DOJ Announces It’s Still Tough on Torture — When Other Countries Do It
The Department of Justice announced today that Roy Belfast Jr., aka Chuckie Taylor, son of the former Liberian dictator Charles Taylor, has been sentenced to 97 years in prison for crimes related to the torture of prisoners in Liberia.
“This sentence sends a resounding message that torture will not be tolerated here at home or by U.S. nationals abroad,” said Executive Assistant Director Arthur M. Cummings II, of the FBI National Security Division. “The FBI and our law enforcement partners will continue to investigate such acts wherever they occur.”
Curiously, Cummings doesn’t mention that Attorney General Michael Mukasey has repeatedly said that he will not investigate whether U.S. officials broke the law when they authorized the torture, abuse and humiliation of suspected terrorists in American custody.
That’s because, as Mukasey has insisted, Justice Department lawyers assured the president and his advisers that they weren’t doing anything wrong. Never mind that Vice President Dick Cheney recently publicly admitted to authorizing waterboarding, which the United States itself has long considered torture, and prosecuted as such.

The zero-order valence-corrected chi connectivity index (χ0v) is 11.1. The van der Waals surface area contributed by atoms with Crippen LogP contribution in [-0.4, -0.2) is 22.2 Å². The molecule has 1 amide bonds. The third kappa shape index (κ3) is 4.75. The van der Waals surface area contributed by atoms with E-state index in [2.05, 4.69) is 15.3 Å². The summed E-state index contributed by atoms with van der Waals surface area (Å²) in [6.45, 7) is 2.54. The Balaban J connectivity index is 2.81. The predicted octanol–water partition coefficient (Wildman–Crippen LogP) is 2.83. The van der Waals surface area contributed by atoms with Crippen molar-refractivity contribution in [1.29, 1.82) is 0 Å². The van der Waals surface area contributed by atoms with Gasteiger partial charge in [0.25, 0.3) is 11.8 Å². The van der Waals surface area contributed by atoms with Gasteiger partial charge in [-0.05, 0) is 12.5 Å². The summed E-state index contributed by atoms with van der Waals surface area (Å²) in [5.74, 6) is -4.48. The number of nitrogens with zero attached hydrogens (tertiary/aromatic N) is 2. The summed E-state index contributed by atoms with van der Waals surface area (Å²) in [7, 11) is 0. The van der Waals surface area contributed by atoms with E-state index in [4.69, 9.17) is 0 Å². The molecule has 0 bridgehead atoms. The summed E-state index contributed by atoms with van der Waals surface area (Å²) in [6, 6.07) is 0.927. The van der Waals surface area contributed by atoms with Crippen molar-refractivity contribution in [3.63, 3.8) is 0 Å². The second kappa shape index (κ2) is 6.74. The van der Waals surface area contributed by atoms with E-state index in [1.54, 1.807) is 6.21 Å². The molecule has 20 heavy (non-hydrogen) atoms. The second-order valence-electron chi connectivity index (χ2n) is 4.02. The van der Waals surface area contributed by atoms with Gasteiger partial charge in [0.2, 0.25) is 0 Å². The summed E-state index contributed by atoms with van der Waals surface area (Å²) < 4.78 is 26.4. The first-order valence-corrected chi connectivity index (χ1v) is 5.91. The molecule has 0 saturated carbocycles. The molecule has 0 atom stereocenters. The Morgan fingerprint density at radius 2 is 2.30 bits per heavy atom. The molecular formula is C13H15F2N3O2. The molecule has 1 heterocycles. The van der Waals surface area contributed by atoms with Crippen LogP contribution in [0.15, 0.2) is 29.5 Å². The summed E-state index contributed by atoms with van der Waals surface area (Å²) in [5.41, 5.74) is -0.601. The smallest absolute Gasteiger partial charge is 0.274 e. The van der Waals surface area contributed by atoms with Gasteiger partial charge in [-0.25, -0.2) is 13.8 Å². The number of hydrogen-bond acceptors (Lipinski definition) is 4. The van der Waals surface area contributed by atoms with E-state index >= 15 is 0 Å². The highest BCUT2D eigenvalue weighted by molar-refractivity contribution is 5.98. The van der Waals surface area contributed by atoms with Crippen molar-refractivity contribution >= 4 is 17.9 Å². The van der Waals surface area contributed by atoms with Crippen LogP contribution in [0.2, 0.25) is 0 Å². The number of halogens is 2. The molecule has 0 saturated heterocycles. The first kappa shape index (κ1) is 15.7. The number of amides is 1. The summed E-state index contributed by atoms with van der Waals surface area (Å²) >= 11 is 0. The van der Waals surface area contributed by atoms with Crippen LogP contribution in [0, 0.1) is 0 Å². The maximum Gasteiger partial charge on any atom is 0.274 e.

The opinions of the Office of Legal Counsel in the Justice Department informed the president that he wasn’t subject to anti-torture laws, and even if he was, it’s only torture if it causes pain “equivalent in intensity to the pain accompanying serious physical injury, such as organ failure, impairment of bodily function, or even death.” However, that probably wouldn’t include burning people with cigarettes or candle wax, which is among the tortures that Taylor authorized and was prosecuted for right here in the United States.
In short, we can rest easy that the FBI and Department of Justice stand ready to go after torturers in other countries; investigating and prosecuting those right here at home is another matter.